A couple of weeks ago, I decided, quite out of the blue, that our family needed a change of scenery. After all, we had landed in Belgrade on August 18. My husband traveled all over the place until the beginning of November, but the children and I stayed put. Also, the lack of Christmas atmosphere, in Belgrade, has been a bit of a disappointment. If we’re going to endure cold, grey days that end at 4 PM, I’d at least expect a bit of tinkle and holiday spirit to make up for it. Only, Serbia is an Orthodox country, and they celebrate Christmas on January 7. Even finding a real Christmas tree is difficult. So, I booked an apartment in the center of Budapest, looked up the itinerary on Google Map (and forgot it on my desk), and off we went the minute the girls were out of school on Friday.
Three and half hours later, we reached the outskirts of the Hungarian capital, and I heard one girl cry excitedly from the back of the car: “Decathlon! There’s a Decathlon!” Now, maybe only the French reading this will know what Decathlon is, but our girls know it very well because we spend an entire afternoon there, each and every summer. This is where I buy the sport shoes, swimming and horse riding gear, ballet slippers and tutus that will fill our suitcases and last us until the following summer. “And Ikea! Maman, they have Ikea!” cried the second one, who knows my weakness for the Ikea stores. And my husband to add: “They have an Auchan as well. We could try and find some salted butter on our way out.” And here, even though in my heart of heart I was lamenting the fact that we have so little time and I won’t be able to go to Decathlon, Ikea and Auchan, I declared, in my most authoritarian voice : “We’ve come to visit Budapest, not to shop.”
Yep, that was the plan. Only, I had not thought about one little detail. Sightseeing in winter in Europe is not the same as sightseeing in Asia pretty much any time of the year. I had checked the weather reports : no rain, no snow, ergo all would be fine. And the first evening did indeed go well. We checked in, went out to have dinner at a nice nearby restaurant where I was only too happy to order a Borscht, because when in Hungary, I eat Hungarian, and I was feeling alive, energized, and happier than I had in weeks.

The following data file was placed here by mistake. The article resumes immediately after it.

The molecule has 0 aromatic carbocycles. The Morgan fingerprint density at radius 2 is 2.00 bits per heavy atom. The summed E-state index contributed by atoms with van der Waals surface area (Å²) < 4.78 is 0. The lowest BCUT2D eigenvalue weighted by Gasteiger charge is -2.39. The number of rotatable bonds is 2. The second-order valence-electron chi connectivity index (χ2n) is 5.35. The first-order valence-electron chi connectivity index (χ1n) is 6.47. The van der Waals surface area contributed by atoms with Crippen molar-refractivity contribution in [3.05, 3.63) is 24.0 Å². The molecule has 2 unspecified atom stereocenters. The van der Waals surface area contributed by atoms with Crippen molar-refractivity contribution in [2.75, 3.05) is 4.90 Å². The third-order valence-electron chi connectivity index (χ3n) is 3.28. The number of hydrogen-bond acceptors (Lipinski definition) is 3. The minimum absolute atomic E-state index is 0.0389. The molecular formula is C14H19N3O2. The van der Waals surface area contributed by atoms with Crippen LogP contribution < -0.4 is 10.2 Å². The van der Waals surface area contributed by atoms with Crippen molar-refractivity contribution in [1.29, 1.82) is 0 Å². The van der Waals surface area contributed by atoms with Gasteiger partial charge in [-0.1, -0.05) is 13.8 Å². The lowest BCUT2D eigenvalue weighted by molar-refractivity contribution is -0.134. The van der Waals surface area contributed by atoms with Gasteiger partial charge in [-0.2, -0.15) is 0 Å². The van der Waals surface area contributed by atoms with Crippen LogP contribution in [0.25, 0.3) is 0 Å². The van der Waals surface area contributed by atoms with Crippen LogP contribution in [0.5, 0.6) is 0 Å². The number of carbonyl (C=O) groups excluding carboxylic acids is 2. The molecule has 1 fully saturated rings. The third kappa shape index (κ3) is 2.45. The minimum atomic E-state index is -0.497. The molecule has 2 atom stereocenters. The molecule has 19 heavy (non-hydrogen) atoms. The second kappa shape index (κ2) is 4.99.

The following morning, after a lovely breakfast in a café, we set off to visit St Stephen’s Basilica. It was a short walk from the apartment, but by the time we arrived, we were all frozen. Three of us had no gloves and no hats, and shoes that didn’t feel warm enough in spite of thick socks and all. Once inside the Basilica, and out of the wind’s way, we were able to recover a little, but we couldn’t possibly spend the entire day in the church.
Outside, there was a lovely Christmas market, and we soon noticed a stall selling hats, and gloves. So we bought some of that and at least, our hands and heads were a little warmer. But the feet were still cold, and getting even colder.
So, I looked for a place I had planned on visiting, as it is known for its chocolates, hot chocolate, and chocolate soup. Once there, the girls took their shoes off (I know) and we even laid their socks on the very warm bathroom radiator. I used the opportunity to reminisce about my first trip to Corsica with friends, when I was 19, and we camped on beaches at night, and washed in restaurants’ and cafe’s bathrooms, which seemed to delight my girls.
By then, a little trip to Decathlon was looking more and more attractive by the second. We did need warmer shoes, after all. And we also needed ski clothes for our upcoming ski vacation in Bulgaria. So, I relented, and we went back to get the car and drive to Decathlon. The plan was to be back by 5 pm, so we could check the Christmas Market and the Chain bridge, which I’d read is a landmark and gorgeous at night.
And so, we spent the following three hours trying on warm boots, thermal underwear, ski jackets and what not, before we went back to the center of town.
Budapest Christmas market is indeed lovely, and at last, I had my Christmas atmosphere. Lights, good mood, music, a giant Christmas tree, mulled wine, and crowds eating right there outside, never mind the cold. By then, we were all starving, so in true “when in Hungary, do as the Hungarians do” fashion, we decided to eat right there. The girls chose humongous Bradwurst sausages and I had a Sauerkraut stew in a big round bread. All very light (I should write a post about what living again in a cold country is doing to my waist line, by the way). Except that my husband is not the type to eat just anything because that’s what the locals eat. He is a little difficult that way. So, off we had to go again to try and find a place that sold pizza. Once we had all eaten, I steered my crowd in the direction of the Chain Bridge, because, well, because.
On the way, we bought hot chestnuts that reminded me of my childhood winters in Paris, and we also bought some sugary concoctions baked over a coal fire, and they were divine.
Finally, we reached the famous Chain Bridge. And indeed, it is very pretty at night, with the Buda castle towering over the Danube river, but by the water, the temperatures seemed to drop even more under the zero line. Everyone was complaining, and I had to come to terms with the fact that we were all tired, cranky, ill-equipped and quite simply not used to sightseeing in such weather. I gave up.
We went back to our apartment, and the following day, we had again a lovely breakfast, and I was the one to say: “Let’s go to Auchan and Ikea on the way back to Belgrade, see if we can find some salted butter, and buy some of their Swedish meatballs.” By 3 pm, when we finally got back into the car to drive back to Serbia, we could barely close the boot.
We’ll go back to Budapest, of course. In the spring. When the weather is a little more clement, the days a little longer, and walking outside is not sheer torture.